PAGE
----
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The membrane is a really important part of a cell—it keeps the organelles and useful chemicals in, and other things out. But the membrane also needs to be selectively permeable, letting in the right molecules (like DNA or proteins) when they approach the cell or molecules that the cell needs to survive, like water. Though scientists have been able to make synthetic membranes, used to make things like pharmaceuticals and to treat water, they haven’t been able to make them permeable like in the natural world. But according to a paper published recently in Nature, a team of international researchers has been able to make both artificial and natural membranes permeable by inserting carbon nanotubes.

Over the past several years, scientists have found lots of uses for carbon nanotubes, using them in everything from stretchy screens to super powered fertilizers. But this is the first time that they have worked to transport materials through cell membranes. The researchers found that, if they coated the tubes with lipids (fatty substances), they slid into the cell membrane, puncturing it without destroying it. Most impressively, it doesn’t appear to leak around the edges. By giving the nanotubes a slight charge, the researchers found that they could selectively transport certain molecules, just like channels in natural membranes.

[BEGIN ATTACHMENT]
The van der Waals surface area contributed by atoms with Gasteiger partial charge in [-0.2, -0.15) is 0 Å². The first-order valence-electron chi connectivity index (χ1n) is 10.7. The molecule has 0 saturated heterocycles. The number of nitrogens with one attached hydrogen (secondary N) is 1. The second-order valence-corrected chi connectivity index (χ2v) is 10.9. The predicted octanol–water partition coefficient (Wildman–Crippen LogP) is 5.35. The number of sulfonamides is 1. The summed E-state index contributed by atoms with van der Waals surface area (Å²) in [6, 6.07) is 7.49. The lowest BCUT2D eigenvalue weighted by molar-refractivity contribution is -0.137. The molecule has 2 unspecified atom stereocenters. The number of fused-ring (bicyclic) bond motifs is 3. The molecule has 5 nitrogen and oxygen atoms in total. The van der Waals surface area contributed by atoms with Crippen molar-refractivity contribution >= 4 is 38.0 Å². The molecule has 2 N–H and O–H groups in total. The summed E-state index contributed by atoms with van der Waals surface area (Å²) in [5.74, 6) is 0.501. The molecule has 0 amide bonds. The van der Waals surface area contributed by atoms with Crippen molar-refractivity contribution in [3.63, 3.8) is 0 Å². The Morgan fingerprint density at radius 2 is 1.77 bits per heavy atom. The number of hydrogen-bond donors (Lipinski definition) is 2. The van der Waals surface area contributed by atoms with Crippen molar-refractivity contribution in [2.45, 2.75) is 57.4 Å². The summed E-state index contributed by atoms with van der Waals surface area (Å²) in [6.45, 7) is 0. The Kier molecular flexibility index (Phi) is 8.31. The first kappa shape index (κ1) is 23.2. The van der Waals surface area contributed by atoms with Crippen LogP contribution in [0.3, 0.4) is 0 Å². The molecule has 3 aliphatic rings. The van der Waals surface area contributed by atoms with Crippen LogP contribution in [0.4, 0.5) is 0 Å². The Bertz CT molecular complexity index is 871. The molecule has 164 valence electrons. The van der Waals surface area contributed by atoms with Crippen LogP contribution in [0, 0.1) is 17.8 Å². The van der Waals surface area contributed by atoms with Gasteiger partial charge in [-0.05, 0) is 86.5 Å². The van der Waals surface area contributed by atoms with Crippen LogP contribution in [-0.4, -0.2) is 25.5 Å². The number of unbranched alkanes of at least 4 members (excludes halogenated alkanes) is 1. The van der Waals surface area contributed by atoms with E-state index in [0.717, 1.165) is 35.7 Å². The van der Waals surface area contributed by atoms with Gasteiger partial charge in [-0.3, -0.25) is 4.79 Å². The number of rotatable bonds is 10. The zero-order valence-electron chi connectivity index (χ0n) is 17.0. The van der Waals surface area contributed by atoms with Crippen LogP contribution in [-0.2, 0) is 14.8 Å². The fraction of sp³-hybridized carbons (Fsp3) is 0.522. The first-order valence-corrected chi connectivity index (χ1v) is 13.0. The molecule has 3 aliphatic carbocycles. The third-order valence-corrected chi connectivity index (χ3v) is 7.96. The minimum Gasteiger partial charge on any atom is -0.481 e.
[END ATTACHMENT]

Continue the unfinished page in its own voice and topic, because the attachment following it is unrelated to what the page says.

The researchers are excited about potential applications for newly porous membranes, which haven’t been fully explored. They might look into biological applications, such as artificial lungs or kidneys, though the channels may have to become a bit more selective before that is possible.

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